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It's Miller Time

Joe Miller is the presumptive Republican nominee for U.S. Senate in Alaska. The Palin-backed, Tea Party favorite holds a slim lead of 2,000 votes over incumbent GOP Senator Lisa Murkowski. The result shows that all politics is local. It also shows that the GOP may have a big problem on their hands.

The meta-narrative this year has been that incumbents are in trouble. Of course, the vast majority of incumbents, and their cousins – the “establishment candidates” – have won their races. Sen. John McCain did not lose Tuesday. Sen. Michael Bennet held on in Colorado a fortnight ago. Many senators and congressmen and women did not face opposition. It is true that some prominent incumbents have lost. Sen. Bennett of Utah did lose his party’s nomination. The “establishment candidate” in the Florida governor’s race lost to a self-funded newcomer. Congresswoman Carolyn Kilpatrick lost her bid for another term, but it was her son’s prison term that seems to have done her in, not an anti-incumbent tsunami. So, while it is true that incumbents like Murkowski might have sailed to re-election in a normal year and are now making retirement plans, many incumbents will survive in November.

The effect of a Palin endorsement remains to be determined. Certainly, in Alaska, where she served as Governor, she is popular with many but unpopular with more. The same is true of the rest of the country. Nor has Palin helped her preferred candidates where they most need it, with fundraising. It would be a stretch to credit McCain’s win in Arizona to Palin’s nod, and the same is probably true in Alaska.

The determining factor in Tuesday’s Alaska election was Measure 2, a proposition that calls for parental notification before a minor can procure an abortion. This common sense measure won with 55% of the vote. But, Measure 2 was not only popular, it brought people to the polls. 134,982 Alaskans cast ballots on Measure 2. Only 92,386 voted in the GOP Senate primary. Some of those voting on Measure 2 cast ballots in the Democratic primary, but it is safe to guess that the majority of Republicans turning out to vote on Measure 2 supported it. Murkowski, who is pro-choice, was hurt by that turnout.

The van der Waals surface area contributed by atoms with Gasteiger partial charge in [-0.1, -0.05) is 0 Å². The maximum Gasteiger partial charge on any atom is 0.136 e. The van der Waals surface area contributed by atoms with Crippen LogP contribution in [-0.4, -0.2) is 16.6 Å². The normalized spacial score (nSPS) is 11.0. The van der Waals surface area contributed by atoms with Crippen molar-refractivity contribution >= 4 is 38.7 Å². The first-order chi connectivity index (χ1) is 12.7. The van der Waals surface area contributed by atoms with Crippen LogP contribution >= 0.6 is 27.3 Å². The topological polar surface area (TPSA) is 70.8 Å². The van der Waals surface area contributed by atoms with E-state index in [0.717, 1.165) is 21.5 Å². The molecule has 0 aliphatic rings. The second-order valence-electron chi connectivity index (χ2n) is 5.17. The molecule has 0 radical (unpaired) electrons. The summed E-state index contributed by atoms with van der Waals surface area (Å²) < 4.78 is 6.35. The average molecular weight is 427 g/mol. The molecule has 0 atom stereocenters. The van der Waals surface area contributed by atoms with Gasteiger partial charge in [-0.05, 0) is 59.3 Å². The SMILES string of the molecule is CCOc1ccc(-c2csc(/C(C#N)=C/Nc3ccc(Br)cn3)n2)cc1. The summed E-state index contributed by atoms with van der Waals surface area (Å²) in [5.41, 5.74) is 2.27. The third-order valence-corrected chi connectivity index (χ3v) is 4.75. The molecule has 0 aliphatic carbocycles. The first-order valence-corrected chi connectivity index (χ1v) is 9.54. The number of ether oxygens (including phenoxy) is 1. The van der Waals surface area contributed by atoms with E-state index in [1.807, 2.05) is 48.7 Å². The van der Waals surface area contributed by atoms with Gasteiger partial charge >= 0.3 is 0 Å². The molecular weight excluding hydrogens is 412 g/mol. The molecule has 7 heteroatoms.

In November, Murkowski was likely to win in a walk. A proven statewide vote getter, she appealed to independents and some Democrats. It is difficult to imagine that Miller will enjoy similar support. He wants to phase out Social Security and Medicare. He is opposed to unemployment benefits because the constitution did not explicitly grant the authority to grant such benefits to the federal government. He has questioned global warming, arguing that the science is inconclusive.

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Perhaps Miller can win in Alaska. It is a strange state. Alaska is the largest per capita beneficiary of federal spending in the country, but the citizenry fancy themselves “as independent and flinty frontiersmen” as the Washington Post observed this morning. The oil revenues from Alaska’s rich reserves have kept taxes low or non-existent. He is pro-life in a state that just voted decisively in favor of parental notification. But, to win, the Republican National Committee and its Senate campaign committee will have to expend resources it had not planned to spend in Alaska. Those resources will not be available for use in Kentucky or Nevada or some of the other states where Tea Party-backed candidates now carry the GOP banner.

There is a side of me that hopes that at least one of these Tea Party candidates wins. I want to see the looks on the faces of Sen. Mitch McConnell and more mainstream Republicans when they take the Senate floor and call for an end to Social Security. And, you can bet that Sen. Miller or Sen. Rand Paul would be favorites on the talking head circuit. Miller is smart and articulate, as is Rand Paul, but their views are so far out of the mainstream, so inflected with crazy nostrums, that they would tar their entire party with an extremist brush. It turns out that the failure of the GOP leadership to confront the wild ideas (if they can be called such) held by many of their most devoted supporters will hurt them in the long run. And, they will have no one to blame but themselves.

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